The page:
Sunday 24 February 3pm to 5.45pm Part 1
Sunday 17 March 3pm to 5.45pm Part 2
Cottons Caribbean Restaurant, 70 Exmouth Market, Islington EC1 .Tube: Angel
Pay on the door. £8.00 First come, first served.
Black History Walks is working with Cottons Caribbean Restaurant to showcase African/Caribbean history and promote excellent African/Caribbean food. Enjoy the best in black cinema, have stimulating debates and sample the delicious weekend buffet.
Recent Marvel movies Iron Man, X Men, The Avengers, Spider Man have made megabucks all over the world but black superheroes have been missing in action. Where are they do they even exist ? The first Marvel movie to make over 100 million dollars was Blade this triple black superhero starred in two further sequels each making over 100 million thereby setting the trend for Iron Man etc. Andrew Muhammad the Investigator who has previously deconstructed Avatar and the Matrix will give a race,class and gender analysis into the Blade movies and an insight into Wesley Snipes afrocentrism and why the US government choose to make an example of him.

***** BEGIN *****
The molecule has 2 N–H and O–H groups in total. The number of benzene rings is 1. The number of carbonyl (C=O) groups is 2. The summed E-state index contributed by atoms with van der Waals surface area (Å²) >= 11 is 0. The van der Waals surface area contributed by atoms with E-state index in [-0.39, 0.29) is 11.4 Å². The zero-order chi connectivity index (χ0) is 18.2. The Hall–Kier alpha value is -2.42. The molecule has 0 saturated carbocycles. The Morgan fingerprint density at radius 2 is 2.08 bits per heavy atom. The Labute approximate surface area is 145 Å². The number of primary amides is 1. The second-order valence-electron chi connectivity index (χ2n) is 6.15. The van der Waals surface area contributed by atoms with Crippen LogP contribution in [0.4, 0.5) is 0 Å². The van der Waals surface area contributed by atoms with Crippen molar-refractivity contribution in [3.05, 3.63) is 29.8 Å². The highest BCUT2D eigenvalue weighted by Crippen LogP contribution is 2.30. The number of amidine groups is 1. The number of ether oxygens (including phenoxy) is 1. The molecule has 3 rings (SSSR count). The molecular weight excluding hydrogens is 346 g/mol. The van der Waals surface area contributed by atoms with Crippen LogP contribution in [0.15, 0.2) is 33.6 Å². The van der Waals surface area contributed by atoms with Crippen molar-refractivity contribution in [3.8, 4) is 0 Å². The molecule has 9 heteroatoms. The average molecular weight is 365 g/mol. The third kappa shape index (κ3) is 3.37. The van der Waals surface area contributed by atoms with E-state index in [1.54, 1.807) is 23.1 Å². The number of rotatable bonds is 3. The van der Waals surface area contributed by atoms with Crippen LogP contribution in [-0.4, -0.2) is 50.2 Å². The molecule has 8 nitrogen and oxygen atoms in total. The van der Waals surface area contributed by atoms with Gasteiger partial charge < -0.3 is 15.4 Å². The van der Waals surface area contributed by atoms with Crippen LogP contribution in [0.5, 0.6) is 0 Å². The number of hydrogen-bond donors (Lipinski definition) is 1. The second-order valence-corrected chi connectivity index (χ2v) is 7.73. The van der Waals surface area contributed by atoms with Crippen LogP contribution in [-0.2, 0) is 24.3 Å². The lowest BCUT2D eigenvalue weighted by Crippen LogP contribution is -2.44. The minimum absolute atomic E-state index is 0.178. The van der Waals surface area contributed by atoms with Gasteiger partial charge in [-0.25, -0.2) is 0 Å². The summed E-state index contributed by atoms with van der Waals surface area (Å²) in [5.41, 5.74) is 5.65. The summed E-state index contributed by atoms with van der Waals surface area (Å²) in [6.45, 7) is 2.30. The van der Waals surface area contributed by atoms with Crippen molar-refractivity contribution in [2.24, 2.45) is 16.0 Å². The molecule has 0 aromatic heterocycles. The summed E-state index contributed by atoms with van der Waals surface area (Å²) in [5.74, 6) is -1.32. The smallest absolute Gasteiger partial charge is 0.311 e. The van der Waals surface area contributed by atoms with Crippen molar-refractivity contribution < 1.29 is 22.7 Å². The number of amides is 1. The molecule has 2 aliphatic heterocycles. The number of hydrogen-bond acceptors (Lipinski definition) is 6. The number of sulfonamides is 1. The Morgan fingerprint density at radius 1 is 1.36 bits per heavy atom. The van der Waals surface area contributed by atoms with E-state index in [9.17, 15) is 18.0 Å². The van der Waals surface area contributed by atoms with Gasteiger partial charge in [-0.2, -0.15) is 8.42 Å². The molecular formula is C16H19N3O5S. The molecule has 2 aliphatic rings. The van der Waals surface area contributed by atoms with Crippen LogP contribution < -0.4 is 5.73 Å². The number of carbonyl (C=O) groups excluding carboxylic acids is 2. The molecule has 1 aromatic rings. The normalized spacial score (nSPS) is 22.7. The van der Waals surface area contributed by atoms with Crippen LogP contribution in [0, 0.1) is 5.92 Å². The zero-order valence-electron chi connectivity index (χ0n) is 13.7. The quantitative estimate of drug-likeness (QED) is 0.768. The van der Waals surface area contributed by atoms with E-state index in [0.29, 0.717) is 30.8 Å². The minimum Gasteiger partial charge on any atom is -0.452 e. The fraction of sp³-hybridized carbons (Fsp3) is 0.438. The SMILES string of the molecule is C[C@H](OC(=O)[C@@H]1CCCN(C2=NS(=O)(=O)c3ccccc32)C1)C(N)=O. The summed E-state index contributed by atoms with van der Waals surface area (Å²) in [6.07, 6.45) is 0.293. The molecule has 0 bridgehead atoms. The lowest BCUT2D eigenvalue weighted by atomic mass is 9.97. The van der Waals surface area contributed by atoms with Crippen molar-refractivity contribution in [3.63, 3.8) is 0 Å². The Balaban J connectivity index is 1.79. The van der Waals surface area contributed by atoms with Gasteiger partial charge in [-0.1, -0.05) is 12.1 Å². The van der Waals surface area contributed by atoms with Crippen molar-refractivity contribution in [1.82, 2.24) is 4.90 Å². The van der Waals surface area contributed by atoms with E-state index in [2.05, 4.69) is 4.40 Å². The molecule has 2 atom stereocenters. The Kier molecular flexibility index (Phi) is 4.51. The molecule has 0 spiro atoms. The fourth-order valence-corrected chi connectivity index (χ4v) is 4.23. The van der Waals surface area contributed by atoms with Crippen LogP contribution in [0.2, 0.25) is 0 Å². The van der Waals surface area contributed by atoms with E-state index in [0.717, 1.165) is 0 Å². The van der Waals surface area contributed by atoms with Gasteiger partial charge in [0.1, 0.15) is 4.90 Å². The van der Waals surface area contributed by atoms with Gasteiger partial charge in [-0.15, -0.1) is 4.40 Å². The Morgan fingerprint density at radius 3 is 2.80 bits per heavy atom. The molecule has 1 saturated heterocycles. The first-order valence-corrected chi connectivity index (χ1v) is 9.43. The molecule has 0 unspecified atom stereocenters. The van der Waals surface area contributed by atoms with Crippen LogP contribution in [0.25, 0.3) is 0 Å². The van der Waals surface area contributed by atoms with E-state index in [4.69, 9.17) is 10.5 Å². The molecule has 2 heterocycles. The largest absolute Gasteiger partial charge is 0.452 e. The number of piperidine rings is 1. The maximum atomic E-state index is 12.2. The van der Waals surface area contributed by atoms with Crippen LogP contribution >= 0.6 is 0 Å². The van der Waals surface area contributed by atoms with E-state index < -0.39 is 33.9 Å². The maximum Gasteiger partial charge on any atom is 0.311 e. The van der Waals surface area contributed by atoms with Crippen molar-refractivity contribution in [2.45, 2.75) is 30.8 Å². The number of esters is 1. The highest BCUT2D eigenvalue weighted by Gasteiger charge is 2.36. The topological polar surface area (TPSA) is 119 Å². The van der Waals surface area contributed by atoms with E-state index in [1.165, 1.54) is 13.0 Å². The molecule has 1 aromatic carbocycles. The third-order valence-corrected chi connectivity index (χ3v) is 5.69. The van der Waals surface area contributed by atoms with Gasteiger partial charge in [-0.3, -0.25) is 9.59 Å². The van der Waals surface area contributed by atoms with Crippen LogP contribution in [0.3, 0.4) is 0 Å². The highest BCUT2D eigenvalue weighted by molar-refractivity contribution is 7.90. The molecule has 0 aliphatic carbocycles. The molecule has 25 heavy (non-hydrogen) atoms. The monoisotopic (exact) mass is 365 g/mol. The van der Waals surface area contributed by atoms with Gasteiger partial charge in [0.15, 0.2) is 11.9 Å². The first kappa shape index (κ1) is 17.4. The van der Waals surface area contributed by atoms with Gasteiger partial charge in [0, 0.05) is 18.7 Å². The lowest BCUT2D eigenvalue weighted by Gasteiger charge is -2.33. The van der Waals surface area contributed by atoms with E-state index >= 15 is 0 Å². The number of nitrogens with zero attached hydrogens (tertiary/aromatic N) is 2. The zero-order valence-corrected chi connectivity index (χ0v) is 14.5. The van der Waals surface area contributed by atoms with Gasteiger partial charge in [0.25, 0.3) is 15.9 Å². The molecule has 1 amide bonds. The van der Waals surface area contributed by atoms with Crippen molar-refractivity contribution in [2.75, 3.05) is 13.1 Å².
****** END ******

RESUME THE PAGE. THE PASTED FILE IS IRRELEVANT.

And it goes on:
Since 1994 Andrew Muhammad has been conducting Hidden Truth Tours nationwide and internationally to Kemet (Egypt), Tunisia, Ireland and Spain. Andrew Muhammad has also designed what is widely known as the ‘Hidden Truth Movie Breakdown’. This delivery is based on the Chinese proverb that a picture paints a thousand words.
The movie industry has perfected the art of using signs and symbols to convey many hidden truths to a very unsuspecting and susceptible audience. This type of communication was first invented in Kemet (Egypt) and was used throughout their society. Many Hollywood blockbuster films and cartoons such as The Matrix and Lion King contain secrets that will amaze the viewers. More info on Andrew Muhammad here http://www.theinvestigator.org.uk/about.html